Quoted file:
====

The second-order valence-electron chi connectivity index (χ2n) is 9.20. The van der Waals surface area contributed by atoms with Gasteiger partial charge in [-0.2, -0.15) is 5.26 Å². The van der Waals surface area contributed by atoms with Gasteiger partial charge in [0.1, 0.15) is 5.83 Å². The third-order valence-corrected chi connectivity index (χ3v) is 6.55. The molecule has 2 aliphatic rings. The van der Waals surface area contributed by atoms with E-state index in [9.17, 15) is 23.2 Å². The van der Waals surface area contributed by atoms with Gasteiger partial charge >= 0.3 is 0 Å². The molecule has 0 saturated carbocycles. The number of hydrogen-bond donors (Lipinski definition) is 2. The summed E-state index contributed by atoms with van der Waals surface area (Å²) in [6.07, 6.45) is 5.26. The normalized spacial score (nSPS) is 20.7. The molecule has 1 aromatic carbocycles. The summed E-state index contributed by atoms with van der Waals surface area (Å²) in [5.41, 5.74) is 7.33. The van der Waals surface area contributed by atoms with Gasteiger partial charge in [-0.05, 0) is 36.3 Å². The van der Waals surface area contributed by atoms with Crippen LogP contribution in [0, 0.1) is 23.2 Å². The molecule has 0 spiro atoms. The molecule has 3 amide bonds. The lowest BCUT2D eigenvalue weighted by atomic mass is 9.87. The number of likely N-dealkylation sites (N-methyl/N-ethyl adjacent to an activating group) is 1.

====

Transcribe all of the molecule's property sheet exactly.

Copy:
The second-order valence-electron chi connectivity index (χ2n) is 9.20. The van der Waals surface area contributed by atoms with Gasteiger partial charge in [-0.2, -0.15) is 5.26 Å². The van der Waals surface area contributed by atoms with Gasteiger partial charge in [0.1, 0.15) is 5.83 Å². The third-order valence-corrected chi connectivity index (χ3v) is 6.55. The molecule has 2 aliphatic rings. The van der Waals surface area contributed by atoms with E-state index in [9.17, 15) is 23.2 Å². The van der Waals surface area contributed by atoms with Gasteiger partial charge >= 0.3 is 0 Å². The molecule has 0 saturated carbocycles. The number of hydrogen-bond donors (Lipinski definition) is 2. The summed E-state index contributed by atoms with van der Waals surface area (Å²) in [6.07, 6.45) is 5.26. The normalized spacial score (nSPS) is 20.7. The molecule has 1 aromatic carbocycles. The summed E-state index contributed by atoms with van der Waals surface area (Å²) in [5.41, 5.74) is 7.33. The van der Waals surface area contributed by atoms with Gasteiger partial charge in [-0.05, 0) is 36.3 Å². The van der Waals surface area contributed by atoms with Crippen LogP contribution in [0, 0.1) is 23.2 Å². The molecule has 0 spiro atoms. The molecule has 3 amide bonds. The lowest BCUT2D eigenvalue weighted by atomic mass is 9.87. The number of likely N-dealkylation sites (N-methyl/N-ethyl adjacent to an activating group) is 1.